4. Requiring a 12-month ban on former public office holders from lobbying the agency where they worked during the last 12 months of employment as public officials and from lobbying on matters they engaged in during the last 12 months of their employment as public officials. (First and Second Reports)
  5. Requiring lobbyists to declare in their registration, whether they, their client or their employer have made a political contribution reportable under the Election Act to the cabinet minister or Member of the Legislative Assembly they are lobbying. (First Report)
  6. Requiring lobbyists to detail in their registrations any person or organization, other than the client or employer, that, to the lobbyist's knowledge, is a major funding source for the lobbying activities or has a direct interest in the outcome of the lobbyists' activities. (First and Second Reports)

Our Thoughts

Lobbying has long been part of public policy debates and decision-making. It generally serves an important purpose by allowing stakeholders to communicate their concerns to public officials. Lobbyist registration laws impose a measure of transparency on lobbyists and their clients, thereby mitigating the risk of improper or secret influence-peddling and other misconduct. However, recent B.C. experience with political donation issues suggests that lobbying still suffers from negative public perception. This negative perception undermines public confidence in government and casts suspicion on legitimate communications between public officials and stakeholders.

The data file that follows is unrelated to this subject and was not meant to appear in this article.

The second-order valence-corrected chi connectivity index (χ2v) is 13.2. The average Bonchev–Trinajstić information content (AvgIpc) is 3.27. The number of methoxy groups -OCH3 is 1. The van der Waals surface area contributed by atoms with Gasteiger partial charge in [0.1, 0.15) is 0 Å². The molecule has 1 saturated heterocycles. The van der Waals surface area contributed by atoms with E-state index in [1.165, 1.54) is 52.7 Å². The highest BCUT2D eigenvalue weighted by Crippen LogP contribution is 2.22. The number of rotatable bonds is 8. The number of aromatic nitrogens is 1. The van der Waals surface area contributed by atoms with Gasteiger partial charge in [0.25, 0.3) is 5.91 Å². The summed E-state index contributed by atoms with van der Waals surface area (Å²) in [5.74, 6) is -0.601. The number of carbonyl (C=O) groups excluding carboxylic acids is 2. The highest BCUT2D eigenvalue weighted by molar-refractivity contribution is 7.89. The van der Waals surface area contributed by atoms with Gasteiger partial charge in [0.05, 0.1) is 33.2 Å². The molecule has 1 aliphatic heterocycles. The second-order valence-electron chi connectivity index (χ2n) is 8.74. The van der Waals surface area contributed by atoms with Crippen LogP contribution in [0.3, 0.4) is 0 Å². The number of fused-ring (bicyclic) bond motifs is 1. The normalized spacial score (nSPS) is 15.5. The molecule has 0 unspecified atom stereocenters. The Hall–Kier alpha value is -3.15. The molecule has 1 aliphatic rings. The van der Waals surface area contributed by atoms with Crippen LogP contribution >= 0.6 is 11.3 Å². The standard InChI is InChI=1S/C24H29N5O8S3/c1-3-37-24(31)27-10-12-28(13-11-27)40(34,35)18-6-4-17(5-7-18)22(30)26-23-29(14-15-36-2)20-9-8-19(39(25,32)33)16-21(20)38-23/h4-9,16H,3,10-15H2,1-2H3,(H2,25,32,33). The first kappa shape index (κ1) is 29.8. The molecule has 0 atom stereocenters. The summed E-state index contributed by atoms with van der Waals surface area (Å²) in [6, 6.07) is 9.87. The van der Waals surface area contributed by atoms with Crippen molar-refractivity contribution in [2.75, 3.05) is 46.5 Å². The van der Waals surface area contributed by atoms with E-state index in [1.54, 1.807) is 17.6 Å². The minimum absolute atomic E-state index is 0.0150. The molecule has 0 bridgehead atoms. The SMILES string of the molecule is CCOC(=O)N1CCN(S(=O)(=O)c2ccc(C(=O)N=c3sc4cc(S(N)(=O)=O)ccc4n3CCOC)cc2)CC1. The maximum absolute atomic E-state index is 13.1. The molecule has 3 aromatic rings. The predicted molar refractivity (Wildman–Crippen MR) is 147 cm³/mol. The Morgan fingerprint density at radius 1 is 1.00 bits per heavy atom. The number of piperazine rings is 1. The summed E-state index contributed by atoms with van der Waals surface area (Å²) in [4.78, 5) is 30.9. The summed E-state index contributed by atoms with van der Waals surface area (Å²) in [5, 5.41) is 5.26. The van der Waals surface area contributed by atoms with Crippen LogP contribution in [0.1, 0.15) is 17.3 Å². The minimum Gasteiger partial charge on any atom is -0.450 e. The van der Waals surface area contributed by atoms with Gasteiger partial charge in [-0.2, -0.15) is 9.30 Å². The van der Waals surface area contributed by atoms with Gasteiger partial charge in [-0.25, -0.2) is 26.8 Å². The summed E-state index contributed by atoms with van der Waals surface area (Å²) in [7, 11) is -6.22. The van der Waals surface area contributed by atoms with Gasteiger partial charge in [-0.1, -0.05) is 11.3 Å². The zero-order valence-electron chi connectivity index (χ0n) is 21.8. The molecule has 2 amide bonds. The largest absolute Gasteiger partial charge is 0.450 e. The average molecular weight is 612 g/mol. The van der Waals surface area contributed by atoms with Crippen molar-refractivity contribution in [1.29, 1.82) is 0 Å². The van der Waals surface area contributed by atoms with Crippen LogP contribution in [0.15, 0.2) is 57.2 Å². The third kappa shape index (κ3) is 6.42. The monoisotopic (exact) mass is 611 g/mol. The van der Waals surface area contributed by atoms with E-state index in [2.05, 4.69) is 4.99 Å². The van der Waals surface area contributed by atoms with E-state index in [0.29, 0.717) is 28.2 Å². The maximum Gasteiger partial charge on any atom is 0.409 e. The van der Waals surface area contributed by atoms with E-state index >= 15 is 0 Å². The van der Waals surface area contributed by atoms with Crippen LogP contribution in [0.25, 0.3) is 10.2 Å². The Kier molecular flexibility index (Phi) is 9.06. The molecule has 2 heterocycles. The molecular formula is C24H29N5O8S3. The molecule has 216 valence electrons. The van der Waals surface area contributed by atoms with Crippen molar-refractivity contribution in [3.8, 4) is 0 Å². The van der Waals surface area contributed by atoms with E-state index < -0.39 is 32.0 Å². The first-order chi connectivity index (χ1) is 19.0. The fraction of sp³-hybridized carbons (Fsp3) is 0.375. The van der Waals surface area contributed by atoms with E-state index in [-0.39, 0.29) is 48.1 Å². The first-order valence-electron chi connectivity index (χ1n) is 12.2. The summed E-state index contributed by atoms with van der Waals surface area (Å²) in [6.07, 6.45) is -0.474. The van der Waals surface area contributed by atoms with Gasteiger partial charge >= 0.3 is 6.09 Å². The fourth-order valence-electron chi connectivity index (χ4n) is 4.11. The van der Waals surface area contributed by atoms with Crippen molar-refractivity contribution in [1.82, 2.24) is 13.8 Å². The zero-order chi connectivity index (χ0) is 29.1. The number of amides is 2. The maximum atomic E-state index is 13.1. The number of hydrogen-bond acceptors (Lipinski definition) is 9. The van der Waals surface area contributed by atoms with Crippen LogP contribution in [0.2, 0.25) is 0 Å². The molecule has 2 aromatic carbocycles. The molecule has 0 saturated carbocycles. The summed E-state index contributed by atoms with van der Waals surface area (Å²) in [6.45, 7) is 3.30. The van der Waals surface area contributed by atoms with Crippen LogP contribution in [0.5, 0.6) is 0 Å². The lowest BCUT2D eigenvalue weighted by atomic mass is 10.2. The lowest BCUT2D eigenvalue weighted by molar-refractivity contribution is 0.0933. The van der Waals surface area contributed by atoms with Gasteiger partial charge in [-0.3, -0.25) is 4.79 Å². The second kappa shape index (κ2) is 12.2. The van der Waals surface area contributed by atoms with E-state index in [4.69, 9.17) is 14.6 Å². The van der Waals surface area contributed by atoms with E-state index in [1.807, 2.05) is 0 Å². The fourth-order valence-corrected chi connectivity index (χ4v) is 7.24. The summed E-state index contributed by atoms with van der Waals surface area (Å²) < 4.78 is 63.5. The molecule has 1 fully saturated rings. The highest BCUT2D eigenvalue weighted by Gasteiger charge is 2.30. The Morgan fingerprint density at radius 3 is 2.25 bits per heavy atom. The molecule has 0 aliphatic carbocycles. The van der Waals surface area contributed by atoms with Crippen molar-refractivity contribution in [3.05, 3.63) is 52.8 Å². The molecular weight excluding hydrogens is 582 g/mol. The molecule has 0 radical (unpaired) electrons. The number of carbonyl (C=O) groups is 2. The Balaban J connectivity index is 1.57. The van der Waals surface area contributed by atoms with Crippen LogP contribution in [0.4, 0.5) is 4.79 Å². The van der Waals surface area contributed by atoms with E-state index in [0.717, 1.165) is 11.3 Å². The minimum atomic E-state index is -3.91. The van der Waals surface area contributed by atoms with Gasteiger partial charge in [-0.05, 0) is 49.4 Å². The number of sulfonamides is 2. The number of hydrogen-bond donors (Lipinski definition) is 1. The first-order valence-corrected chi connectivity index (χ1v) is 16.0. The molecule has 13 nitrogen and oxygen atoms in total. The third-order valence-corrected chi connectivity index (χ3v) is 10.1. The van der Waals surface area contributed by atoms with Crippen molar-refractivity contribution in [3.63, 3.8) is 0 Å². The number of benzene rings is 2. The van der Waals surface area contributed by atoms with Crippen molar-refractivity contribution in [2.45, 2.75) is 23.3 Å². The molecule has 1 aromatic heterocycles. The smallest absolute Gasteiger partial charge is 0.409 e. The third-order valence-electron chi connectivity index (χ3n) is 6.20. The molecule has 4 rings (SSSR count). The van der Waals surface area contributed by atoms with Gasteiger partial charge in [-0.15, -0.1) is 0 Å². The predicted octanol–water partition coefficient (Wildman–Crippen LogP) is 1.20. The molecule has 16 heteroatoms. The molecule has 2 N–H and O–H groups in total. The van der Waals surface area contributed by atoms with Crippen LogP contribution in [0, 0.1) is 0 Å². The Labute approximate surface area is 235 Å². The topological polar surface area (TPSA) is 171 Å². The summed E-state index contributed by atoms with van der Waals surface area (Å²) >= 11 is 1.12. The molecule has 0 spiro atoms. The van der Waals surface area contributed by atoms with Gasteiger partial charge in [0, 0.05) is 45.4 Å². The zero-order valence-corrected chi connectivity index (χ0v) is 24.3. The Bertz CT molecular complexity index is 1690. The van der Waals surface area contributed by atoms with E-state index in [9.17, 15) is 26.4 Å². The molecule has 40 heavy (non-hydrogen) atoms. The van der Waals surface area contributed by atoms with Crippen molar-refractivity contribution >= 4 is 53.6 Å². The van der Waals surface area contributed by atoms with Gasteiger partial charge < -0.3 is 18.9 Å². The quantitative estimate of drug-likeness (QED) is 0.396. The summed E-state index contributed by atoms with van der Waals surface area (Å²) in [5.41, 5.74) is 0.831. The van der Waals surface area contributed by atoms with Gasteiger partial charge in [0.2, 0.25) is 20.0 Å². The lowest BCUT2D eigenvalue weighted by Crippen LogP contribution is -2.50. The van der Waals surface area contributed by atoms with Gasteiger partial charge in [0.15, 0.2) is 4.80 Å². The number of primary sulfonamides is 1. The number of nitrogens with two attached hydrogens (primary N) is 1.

The Act's reform is long overdue. The current regime's practicality, clarity and effect can be greatly improved. The ORL, perhaps as a sign of frustration, has penalized trivial non-compliance while seeking more substantive reform. For example, the ORL has often penalized individuals for being too transparent when these individuals registered out of an abundance of caution.

We expect that many of the ORL's recommendations will be adopted as part of the B.C. government's proposed lobbying reform. This reform will better align B.C.'s lobbying regulation with other jurisdictions around Canada and enhance transparency in the current process.

The content of this article is intended to provide a general guide to the subject matter. Specialist advice should be sought about your specific circumstances.